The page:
Essentially, you have to be Irish, young (less than 32), in good physical and mental health and with normal vision. You must be above 5'2″, and your weight should be in keeping with your age.

Yes, women have been recruited since 1995. One of the first two female cadets, Roberta O'Brien from the Glen of Aherlow in Co Tipperary, became its first female commander in September 2020. Sub Lieutenant Tahlia Britton from Donegal also became the first female diver in the navy's history in the summer of 2020.

A naval cadet enlists for a cadetship to become an officer in the Defence Forces. After successfully completing training at the Naval Service College, a cadet is commissioned into the officer ranks of the Naval Service as a Ensign or Sub Lieutenant.

A cadet trains for approximately two years duration divided into different stages. The first year is spent in military training at the Naval Base in Haulbowline, Cork. The second-year follows a course set by the National Maritime College of Ireland course. At the end of the second year and on completion of exams, and a sea term, the cadets will be qualified for the award of a commission in the Permanent Defence Force as Ensign.

The Defence Forces say it is looking for people who have "the ability to plan, prioritise and organise", to "carefully analyse problems, in order to generate appropriate solutions, who have "clear, concise and effective communication skills", and the ability to "motivate others and work with a team". More information is on the 2020 Qualifications Information Leaflet.

When you are 18 years of age or over and under 26 years of age on the date mentioned in the notice for the current competition, the officer cadet competition is held annually and is the only way for potential candidates to join the Defence Forces to become a Naval Service officer. Candidates undergo psychometric and fitness testing, an interview and a medical exam.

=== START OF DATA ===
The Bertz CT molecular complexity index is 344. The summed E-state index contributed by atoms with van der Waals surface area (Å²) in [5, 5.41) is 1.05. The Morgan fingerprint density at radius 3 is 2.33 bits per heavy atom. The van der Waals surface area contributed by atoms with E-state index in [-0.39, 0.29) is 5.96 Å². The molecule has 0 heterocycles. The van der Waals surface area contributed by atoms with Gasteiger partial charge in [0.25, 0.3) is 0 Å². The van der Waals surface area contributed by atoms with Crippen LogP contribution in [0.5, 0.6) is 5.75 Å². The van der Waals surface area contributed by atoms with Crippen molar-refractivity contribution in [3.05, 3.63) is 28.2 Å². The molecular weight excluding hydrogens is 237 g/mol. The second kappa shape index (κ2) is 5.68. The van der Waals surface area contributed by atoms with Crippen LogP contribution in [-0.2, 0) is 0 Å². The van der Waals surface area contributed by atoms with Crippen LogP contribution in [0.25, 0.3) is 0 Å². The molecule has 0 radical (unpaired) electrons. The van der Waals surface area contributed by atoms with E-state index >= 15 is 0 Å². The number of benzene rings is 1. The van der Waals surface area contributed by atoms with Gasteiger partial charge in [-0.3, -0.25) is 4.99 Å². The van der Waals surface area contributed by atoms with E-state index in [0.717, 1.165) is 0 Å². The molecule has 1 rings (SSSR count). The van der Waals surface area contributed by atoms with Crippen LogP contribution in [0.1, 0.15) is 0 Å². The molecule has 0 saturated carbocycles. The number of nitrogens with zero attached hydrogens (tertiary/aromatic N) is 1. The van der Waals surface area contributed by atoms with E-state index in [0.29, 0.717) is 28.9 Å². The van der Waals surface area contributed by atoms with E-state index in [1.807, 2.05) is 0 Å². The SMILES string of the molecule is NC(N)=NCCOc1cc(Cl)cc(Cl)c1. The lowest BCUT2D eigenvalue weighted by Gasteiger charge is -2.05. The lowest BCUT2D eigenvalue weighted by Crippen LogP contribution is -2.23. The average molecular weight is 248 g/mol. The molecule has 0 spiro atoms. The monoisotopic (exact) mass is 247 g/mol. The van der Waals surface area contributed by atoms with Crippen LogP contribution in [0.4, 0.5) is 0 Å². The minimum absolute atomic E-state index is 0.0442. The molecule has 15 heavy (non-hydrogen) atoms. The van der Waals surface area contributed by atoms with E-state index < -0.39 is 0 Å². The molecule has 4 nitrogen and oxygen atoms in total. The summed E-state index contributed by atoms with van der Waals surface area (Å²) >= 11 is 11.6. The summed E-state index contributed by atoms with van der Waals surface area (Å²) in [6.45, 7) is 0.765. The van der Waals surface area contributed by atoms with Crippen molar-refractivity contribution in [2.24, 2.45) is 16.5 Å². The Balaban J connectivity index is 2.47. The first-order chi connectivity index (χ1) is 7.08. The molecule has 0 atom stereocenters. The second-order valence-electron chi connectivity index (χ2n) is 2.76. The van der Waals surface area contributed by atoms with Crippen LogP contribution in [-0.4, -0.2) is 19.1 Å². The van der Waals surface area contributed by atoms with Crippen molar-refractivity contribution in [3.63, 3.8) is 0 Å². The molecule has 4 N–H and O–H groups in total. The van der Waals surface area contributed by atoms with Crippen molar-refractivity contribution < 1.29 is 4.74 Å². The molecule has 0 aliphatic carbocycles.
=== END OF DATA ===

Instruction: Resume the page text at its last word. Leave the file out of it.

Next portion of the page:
The NMCI was built beside the Naval Service base at Ringaskiddy, Co Cork, and was the first third-level college in Ireland to be built under the Government's Public-Private Partnership scheme. The public partners are the Naval Service and Cork Institute of Technology (CIT) and the private partner is Focus Education.
A Naval Service recruit enlists for general service in the "Other Ranks" of the Defence Forces. After successfully completing the initial recruit training course, a recruit passes out as an Ordinary Seaman and will then go onto their branch training course before becoming qualified as an Able Body sailor in the Naval Service.
No formal education qualifications are required to join the Defence Forces as a recruit. You need to satisfy the interview board and the recruiting officer that you possess a sufficient standard of education for service in the Defence Forces.
Recruit training is 18 weeks in duration and is designed to "develop a physically fit, disciplined and motivated person using basic military and naval skills" to "prepare them for further training in the service. Recruits are instilled with the Naval Service ethos and the values of "courage, respect, integrity and loyalty".
On the progression up through the various ranks, an Able Rate will have to complete a number of career courses to provide them with training to develop their skills in a number of areas, such as leadership and management, administration and naval/military skills. The first of these courses is the Naval Service Potential NCO course, followed by the Naval Service Standard NCO course and the Naval Service senior NCO course. This course qualifies successful candidates of Petty officer (or Senior Petty Officer) rank to fill the rank of Chief Petty Officer upwards. The successful candidate may also complete and graduate with a Bachelor of Arts in Leadership, Management and Naval Studies in partnership with Cork Institute of Technology.
Pay has long been an issue for just the Naval Service, at just over 1,000 personnel. Cadets and recruits are required to join the single public service pension scheme, which is a defined benefit scheme, based on career-average earnings. For current rates of pay, see the Department of Defence website.